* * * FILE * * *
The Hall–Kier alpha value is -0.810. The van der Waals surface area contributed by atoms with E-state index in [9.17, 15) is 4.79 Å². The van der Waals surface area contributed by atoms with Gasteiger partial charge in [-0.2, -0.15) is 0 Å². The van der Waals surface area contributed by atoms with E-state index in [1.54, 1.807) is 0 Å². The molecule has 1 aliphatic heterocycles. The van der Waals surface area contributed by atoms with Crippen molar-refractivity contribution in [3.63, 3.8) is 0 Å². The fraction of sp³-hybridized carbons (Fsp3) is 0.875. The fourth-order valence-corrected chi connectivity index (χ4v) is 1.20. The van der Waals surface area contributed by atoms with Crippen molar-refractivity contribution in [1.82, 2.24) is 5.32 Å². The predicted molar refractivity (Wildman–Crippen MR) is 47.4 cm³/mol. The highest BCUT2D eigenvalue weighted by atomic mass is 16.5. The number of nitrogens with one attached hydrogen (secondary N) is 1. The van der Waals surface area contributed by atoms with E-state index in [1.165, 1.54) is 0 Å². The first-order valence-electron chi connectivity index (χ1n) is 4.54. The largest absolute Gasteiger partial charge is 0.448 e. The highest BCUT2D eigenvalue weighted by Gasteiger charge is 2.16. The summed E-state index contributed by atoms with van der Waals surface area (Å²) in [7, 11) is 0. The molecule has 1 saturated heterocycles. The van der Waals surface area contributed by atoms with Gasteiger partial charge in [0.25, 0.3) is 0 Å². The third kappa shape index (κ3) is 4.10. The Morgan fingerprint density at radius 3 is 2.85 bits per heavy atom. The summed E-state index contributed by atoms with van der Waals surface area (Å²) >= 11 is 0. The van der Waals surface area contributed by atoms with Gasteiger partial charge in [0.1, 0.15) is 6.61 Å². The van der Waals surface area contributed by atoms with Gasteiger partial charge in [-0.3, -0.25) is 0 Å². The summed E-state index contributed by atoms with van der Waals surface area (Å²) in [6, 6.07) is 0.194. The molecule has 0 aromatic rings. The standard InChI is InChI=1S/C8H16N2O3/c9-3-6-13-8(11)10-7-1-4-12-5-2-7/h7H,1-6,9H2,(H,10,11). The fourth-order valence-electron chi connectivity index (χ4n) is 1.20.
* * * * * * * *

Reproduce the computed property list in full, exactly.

The Hall–Kier alpha value is -0.810. The van der Waals surface area contributed by atoms with E-state index in [9.17, 15) is 4.79 Å². The van der Waals surface area contributed by atoms with Gasteiger partial charge in [-0.2, -0.15) is 0 Å². The van der Waals surface area contributed by atoms with E-state index in [1.54, 1.807) is 0 Å². The molecule has 1 aliphatic heterocycles. The van der Waals surface area contributed by atoms with Crippen molar-refractivity contribution in [3.63, 3.8) is 0 Å². The fraction of sp³-hybridized carbons (Fsp3) is 0.875. The fourth-order valence-corrected chi connectivity index (χ4v) is 1.20. The van der Waals surface area contributed by atoms with Crippen molar-refractivity contribution in [1.82, 2.24) is 5.32 Å². The predicted molar refractivity (Wildman–Crippen MR) is 47.4 cm³/mol. The highest BCUT2D eigenvalue weighted by atomic mass is 16.5. The number of nitrogens with one attached hydrogen (secondary N) is 1. The van der Waals surface area contributed by atoms with E-state index in [1.165, 1.54) is 0 Å². The first-order valence-electron chi connectivity index (χ1n) is 4.54. The largest absolute Gasteiger partial charge is 0.448 e. The highest BCUT2D eigenvalue weighted by Gasteiger charge is 2.16. The summed E-state index contributed by atoms with van der Waals surface area (Å²) in [7, 11) is 0. The molecule has 1 saturated heterocycles. The van der Waals surface area contributed by atoms with Gasteiger partial charge in [0.25, 0.3) is 0 Å². The third kappa shape index (κ3) is 4.10. The Morgan fingerprint density at radius 3 is 2.85 bits per heavy atom. The summed E-state index contributed by atoms with van der Waals surface area (Å²) >= 11 is 0. The van der Waals surface area contributed by atoms with Gasteiger partial charge in [0.1, 0.15) is 6.61 Å². The van der Waals surface area contributed by atoms with Gasteiger partial charge in [-0.3, -0.25) is 0 Å². The summed E-state index contributed by atoms with van der Waals surface area (Å²) in [6, 6.07) is 0.194. The molecule has 0 aromatic rings. The standard InChI is InChI=1S/C8H16N2O3/c9-3-6-13-8(11)10-7-1-4-12-5-2-7/h7H,1-6,9H2,(H,10,11). The fourth-order valence-electron chi connectivity index (χ4n) is 1.20.